Technojunkie or Technophobe?
By: Julia Ptasznik
|Julia Ptasznik is an honors graduate (BFA) and a faculty member of the Advertising/Graphic Design department of the New York, USA-based Fashion Institute of Technology. She has written and presently teaches a course on Professional Practices to upper-class design students. In addition to being the editor of Visual Arts Trends, Julia is a freelance consultant specializing in marketing strategy development, copywriting and graphic design. Her portfolio includes work for companies and organizations such as the United Nations, Buick, Bertolli USA, Sprint PCS, The Fragrance Foundation and Domino's Pizza. Prior to starting
her own business, Julia has worked on both client and agency sides, most recently as director of communications of an international trading firm, Atwood Richards Inc., which has offices in 32 countries. Her previous experience includes working on design projects for the U.S.Open Tennis Tournament, well-known
apparel industry brands such as Bonjour, and varied toy packaging accounts. Contact: email@example.com
With offices in New York and London, Visual Arts Trends is an international quarterly "state of the industry" report for the creative professional Focusing on graphic design, advertising art direction, photography and illustration, each report offers a brief, business-oriented, definitive and timely overview of industry developments that affect aesthetics, pricing, salaries, working conditions and client relations. Visual Arts Trends combines unique proprietary research with material gathered by monitoring hundreds of publications, companies, membership organizations, online sources, and other relevant sources of information. The reports review and analyzes professional trends by business category and by specialization. In addition, each report profiles "hot" client industries interviews with senior executives of leading companies and organizations. An annual subscription retails for US$29.99 and includes four reports available for download as PDF files. Visual Arts Trends is a trademark of and is published by Colonial Communications Corp. Contact: firstname.lastname@example.org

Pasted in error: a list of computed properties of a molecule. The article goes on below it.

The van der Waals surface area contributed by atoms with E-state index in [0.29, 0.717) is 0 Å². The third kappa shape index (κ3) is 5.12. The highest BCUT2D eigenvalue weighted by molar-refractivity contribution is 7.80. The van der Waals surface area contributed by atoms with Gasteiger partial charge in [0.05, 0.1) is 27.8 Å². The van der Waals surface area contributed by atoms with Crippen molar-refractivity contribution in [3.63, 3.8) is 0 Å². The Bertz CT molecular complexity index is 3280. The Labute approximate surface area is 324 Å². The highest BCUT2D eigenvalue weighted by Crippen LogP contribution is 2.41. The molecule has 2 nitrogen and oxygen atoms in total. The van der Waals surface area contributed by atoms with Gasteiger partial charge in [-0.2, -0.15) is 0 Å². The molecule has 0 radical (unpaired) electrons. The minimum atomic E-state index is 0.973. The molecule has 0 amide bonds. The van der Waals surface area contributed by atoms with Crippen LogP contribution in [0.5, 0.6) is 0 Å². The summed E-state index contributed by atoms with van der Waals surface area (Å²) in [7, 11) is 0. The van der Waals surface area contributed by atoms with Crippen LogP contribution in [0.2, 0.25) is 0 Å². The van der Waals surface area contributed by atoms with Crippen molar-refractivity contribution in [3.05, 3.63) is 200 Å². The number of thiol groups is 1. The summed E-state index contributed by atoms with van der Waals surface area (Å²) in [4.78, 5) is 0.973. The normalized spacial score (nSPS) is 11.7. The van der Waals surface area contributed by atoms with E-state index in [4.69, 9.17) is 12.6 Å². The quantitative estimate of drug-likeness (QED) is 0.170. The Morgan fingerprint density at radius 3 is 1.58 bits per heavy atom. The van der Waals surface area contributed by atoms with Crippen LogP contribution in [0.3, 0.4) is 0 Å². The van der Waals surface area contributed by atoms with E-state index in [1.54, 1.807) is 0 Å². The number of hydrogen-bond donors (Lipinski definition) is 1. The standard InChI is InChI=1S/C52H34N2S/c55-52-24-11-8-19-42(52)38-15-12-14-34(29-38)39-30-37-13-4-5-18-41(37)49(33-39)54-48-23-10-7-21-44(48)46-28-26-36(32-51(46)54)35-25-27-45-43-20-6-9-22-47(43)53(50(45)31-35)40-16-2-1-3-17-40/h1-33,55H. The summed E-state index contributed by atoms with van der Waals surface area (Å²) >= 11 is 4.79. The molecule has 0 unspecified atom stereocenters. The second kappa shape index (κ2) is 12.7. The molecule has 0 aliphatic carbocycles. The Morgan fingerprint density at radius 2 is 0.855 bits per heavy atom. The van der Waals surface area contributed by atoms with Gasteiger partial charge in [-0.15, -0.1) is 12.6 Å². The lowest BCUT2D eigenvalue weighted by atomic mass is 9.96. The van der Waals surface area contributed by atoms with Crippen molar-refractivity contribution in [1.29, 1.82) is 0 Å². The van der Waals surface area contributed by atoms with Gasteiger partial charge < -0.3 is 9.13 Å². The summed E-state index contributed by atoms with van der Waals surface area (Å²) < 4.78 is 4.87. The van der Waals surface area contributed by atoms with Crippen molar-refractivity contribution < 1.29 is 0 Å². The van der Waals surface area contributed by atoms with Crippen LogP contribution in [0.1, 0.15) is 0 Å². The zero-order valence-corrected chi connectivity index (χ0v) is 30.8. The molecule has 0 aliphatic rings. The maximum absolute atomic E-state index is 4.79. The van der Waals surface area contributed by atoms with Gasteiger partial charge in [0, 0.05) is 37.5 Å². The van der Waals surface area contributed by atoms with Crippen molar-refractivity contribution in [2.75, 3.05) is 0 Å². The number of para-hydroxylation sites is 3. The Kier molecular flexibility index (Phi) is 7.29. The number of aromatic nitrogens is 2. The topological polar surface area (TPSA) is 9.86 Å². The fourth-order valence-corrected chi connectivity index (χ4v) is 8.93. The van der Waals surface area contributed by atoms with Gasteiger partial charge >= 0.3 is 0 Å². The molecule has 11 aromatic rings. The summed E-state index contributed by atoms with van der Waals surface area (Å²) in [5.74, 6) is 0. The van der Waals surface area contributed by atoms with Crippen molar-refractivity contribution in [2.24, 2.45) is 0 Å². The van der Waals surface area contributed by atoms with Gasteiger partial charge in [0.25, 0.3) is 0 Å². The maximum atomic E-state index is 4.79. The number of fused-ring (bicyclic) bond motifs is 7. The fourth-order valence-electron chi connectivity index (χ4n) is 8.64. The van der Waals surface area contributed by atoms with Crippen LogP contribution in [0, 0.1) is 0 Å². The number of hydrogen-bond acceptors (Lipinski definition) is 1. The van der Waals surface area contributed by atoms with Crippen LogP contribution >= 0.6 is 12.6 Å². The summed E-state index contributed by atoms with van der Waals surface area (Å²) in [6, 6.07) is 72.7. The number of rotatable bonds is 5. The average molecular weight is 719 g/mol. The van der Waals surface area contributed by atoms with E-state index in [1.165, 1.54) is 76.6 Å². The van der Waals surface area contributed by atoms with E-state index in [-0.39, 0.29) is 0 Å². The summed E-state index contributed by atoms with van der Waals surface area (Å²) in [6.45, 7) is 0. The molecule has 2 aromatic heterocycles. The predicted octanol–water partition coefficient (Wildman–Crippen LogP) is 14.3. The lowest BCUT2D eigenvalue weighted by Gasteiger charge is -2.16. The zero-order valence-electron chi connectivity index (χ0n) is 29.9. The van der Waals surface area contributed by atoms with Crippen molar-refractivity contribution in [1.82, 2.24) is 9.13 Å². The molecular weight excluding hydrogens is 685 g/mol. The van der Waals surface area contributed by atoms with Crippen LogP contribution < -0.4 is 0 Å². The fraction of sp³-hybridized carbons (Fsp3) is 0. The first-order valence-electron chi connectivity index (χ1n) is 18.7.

Let’s face it. We are all addicted to technology. Cell phones, e-mail, voice mail, electronic organizers, CD writers, digital cameras, audio-video-jaz-zip-SyQuest-Epson-HP-on-and-on-and-on… You name it, we’ve got it, and we are not afraid to use it. In fact, if someone took away all our gadgets, we wouldn’t know what to do with ourselves, much less be able to get any actual work done. This makes us technojunkies. (Is there a support group for this, pray tell?)
On the other hand, the constant chasing after the ever-so-elusive technological learning curve can drive one insane. Just when you think you’ve gotten caught up, a whole new batch of upgrades, patches, not to mention the totally new and unfamiliar software packages, seems to flood into our offices. After installation, we pray for a break, and it never comes. The anticipation of what is yet to come is frightening, as the time periods between the upgrades are getting progressively shorter. Can you say "technophobe?"